Each year, Vietnam’s health insurance fund spends up to VND120 trillion ($5.2 billion) on average for diagnosis and treatment. Throughout the last four years, the fund has been decreasing, forcing the government to use another emergency fund to keep the system afloat. Right now, around VND35 trillion is left in the fund.



Trà Vinh expands forest coverage



Mangrove forest in Trà Vinh Province. – VNA/ Photo

TRÀ VINH – The Cửu Long (Mekong) Delta province of Trà Vinh plans to grow new forests from now to 2025, increasing the province’s total forest area to 10,000ha and reaching a forest coverage rate of 4.2 per cent.

To meet the targets, the province is providing funds to individuals, households and organisations responsible for growing new mangrove forests and protecting existing forests.

Individuals, households and organisations who grow new forests on an area of more than 0.3ha will receive no more than VNĐ37 million (US$1,600) per hectare to buy seedlings.

This is 4.5 times more than the financial assistance given previously.

Individuals and households responsible for protecting forests will be given VNĐ500,000 ($21) per hectare a year. The money will be provided for up to 15ha to individuals and 30ha to households.

Phạm Minh Truyền, director of the province’s Department of Agriculture and Rural Development, said the support policies aim to protect the environment and protect against the impact of high tides, rising sea levels, and erosion along the province’s 65km coastline.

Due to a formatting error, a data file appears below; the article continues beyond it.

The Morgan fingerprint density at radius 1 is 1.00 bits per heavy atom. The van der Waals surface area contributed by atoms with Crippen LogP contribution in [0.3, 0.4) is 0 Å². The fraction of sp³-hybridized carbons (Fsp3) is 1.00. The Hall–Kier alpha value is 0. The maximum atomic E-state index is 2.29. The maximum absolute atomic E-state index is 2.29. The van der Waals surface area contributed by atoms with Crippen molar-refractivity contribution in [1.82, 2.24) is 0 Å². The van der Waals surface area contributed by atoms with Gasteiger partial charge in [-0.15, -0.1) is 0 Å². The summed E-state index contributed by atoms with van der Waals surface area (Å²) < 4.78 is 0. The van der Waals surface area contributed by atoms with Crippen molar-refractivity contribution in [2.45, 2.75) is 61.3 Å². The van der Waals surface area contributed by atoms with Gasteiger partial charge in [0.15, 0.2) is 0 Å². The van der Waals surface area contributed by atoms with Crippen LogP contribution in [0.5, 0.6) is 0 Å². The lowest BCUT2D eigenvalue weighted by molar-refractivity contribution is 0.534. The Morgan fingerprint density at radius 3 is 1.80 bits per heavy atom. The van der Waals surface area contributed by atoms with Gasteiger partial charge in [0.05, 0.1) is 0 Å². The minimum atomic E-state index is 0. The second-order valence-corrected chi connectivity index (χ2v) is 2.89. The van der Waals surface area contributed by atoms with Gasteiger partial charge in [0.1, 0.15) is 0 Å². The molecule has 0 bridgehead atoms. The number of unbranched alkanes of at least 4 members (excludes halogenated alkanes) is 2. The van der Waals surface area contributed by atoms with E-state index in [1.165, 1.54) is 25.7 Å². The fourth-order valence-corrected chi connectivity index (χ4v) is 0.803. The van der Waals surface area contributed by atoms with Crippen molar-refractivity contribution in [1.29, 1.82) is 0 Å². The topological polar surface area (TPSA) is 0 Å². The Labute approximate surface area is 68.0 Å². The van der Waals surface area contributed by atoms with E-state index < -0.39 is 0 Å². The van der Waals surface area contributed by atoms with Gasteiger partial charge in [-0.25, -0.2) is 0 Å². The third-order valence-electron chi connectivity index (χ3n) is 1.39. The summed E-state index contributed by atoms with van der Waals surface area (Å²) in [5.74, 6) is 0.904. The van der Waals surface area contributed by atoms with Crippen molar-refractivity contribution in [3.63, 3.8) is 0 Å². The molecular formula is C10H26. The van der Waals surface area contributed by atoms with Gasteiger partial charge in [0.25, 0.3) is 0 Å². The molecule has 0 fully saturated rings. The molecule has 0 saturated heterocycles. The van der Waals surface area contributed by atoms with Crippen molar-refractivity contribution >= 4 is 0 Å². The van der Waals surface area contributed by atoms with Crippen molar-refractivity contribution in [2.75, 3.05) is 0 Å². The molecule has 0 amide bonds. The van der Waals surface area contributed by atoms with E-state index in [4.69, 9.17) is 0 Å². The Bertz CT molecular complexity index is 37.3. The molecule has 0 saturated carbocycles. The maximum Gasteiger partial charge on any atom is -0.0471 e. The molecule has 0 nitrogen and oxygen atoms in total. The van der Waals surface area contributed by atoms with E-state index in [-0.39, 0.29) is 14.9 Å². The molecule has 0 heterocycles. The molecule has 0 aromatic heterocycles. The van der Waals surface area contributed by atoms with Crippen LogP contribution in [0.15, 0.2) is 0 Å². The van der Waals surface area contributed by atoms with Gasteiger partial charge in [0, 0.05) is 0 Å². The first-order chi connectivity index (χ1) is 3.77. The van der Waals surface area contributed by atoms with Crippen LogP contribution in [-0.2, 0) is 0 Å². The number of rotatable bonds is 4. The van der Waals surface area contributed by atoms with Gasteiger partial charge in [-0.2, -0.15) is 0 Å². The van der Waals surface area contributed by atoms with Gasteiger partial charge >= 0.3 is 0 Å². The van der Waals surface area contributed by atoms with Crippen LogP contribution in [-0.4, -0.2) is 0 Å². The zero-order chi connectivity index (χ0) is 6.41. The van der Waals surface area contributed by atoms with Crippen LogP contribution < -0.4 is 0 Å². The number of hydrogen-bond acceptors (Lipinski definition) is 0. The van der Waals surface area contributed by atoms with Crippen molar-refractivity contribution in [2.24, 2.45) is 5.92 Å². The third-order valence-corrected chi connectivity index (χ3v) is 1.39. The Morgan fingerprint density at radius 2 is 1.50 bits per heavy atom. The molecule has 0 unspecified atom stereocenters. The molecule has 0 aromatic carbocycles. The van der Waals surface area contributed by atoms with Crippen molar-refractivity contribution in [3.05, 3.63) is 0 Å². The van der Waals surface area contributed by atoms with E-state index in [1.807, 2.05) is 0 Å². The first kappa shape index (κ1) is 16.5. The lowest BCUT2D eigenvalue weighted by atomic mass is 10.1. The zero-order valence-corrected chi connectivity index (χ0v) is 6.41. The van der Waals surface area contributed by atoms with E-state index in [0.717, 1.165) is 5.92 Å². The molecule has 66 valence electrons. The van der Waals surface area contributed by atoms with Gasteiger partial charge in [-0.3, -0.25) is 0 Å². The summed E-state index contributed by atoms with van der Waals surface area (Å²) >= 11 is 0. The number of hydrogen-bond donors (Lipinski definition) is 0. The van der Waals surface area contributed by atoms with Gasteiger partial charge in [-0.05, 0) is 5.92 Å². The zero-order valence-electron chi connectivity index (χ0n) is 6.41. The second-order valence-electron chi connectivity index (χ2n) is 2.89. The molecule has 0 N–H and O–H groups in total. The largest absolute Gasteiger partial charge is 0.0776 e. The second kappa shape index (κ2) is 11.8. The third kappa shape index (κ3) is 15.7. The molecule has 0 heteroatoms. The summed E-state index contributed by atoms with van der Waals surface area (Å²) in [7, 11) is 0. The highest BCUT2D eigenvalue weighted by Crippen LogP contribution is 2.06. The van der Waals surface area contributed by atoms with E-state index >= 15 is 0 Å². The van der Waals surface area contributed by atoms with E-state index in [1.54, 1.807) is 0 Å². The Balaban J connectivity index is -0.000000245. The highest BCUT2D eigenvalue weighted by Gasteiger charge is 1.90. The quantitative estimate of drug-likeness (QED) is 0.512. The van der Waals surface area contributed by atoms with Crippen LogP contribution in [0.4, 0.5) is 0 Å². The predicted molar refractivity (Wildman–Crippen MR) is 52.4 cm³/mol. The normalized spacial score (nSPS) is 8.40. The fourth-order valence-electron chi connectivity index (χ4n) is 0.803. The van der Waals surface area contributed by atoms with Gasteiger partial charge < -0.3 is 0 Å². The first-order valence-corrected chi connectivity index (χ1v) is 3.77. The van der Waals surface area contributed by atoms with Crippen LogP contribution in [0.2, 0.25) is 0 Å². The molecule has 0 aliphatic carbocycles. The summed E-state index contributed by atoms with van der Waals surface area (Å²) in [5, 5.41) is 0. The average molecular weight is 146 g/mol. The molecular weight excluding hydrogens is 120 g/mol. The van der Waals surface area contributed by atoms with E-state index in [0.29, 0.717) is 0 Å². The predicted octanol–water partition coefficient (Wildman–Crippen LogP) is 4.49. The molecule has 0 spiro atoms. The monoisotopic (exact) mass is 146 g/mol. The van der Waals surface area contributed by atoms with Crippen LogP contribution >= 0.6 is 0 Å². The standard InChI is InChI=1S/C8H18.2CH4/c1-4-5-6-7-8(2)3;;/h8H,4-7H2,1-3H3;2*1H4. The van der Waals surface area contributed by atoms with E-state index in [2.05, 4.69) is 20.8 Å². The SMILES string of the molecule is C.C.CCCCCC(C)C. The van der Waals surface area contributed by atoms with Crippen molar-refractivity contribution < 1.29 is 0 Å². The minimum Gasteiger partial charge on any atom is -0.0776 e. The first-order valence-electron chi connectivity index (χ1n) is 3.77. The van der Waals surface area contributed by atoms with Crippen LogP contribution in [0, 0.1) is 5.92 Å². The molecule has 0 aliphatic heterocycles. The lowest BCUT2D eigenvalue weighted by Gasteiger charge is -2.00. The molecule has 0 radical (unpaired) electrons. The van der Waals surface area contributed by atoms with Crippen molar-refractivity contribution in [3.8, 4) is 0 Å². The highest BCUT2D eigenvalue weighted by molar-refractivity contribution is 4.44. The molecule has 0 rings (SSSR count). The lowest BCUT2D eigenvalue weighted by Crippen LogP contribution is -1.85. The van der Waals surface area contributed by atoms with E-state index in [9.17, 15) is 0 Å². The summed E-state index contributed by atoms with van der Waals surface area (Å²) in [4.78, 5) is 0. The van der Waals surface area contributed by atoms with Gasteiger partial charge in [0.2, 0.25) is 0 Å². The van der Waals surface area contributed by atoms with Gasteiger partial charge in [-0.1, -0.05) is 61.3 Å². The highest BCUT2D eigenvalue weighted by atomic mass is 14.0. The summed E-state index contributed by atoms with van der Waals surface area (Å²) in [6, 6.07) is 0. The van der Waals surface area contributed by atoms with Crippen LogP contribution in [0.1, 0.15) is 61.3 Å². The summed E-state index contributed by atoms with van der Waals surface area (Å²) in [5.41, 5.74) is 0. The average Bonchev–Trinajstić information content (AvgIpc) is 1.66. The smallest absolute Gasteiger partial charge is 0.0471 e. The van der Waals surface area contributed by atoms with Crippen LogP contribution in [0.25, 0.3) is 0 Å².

These support activities have helped to create livelihoods for households, especially shrimp – forest farms, that have provided sustainable incomes in coastal areas.

The province has more than 9,160ha of forests, mostly mangrove forests, and a forest coverage rate of 3.63 per cent, according to the department.

Of the total forest area, more than 4,000ha are planted by households in the coastal districts of Duyên Hải, Cầu Ngang, Châu Thành, and Duyên Hải Town.

The households also breed black-tiger shrimp or other aquatic species in the 4,000ha of mangrove forests.  

The shrimp – forest farming model requires low investment cost, has a low risk of disease, is environmentally friendly, and is sustainably efficient.

Households that breed shrimp or other aquatic species in mangrove forests earn an average income of VNĐ70 million ($3,000) per hectare a year, according to the department.

Last year, the province turned nearly 3,800ha of protective forests into commercial forests to improve incomes for households who protect and exploit forest resources. 

The move was done to improve the management and protection of forests.

The province has sought donations at home and abroad to grow forests and train human resources for forest management and protection.

It has also encouraged the use of advanced techniques, including the use of digital forest data at all management levels. 

In 2015 – 20, the province’s coastal districts of Duyên Hải, Cầu Ngang, Châu Thành, and Duyên Hải Town planted a total 625ha of new forests.

The province’s People’s Committee has zoned a total area of 23,984ha for forest development. –


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Four returnees diagnosed with Covid-19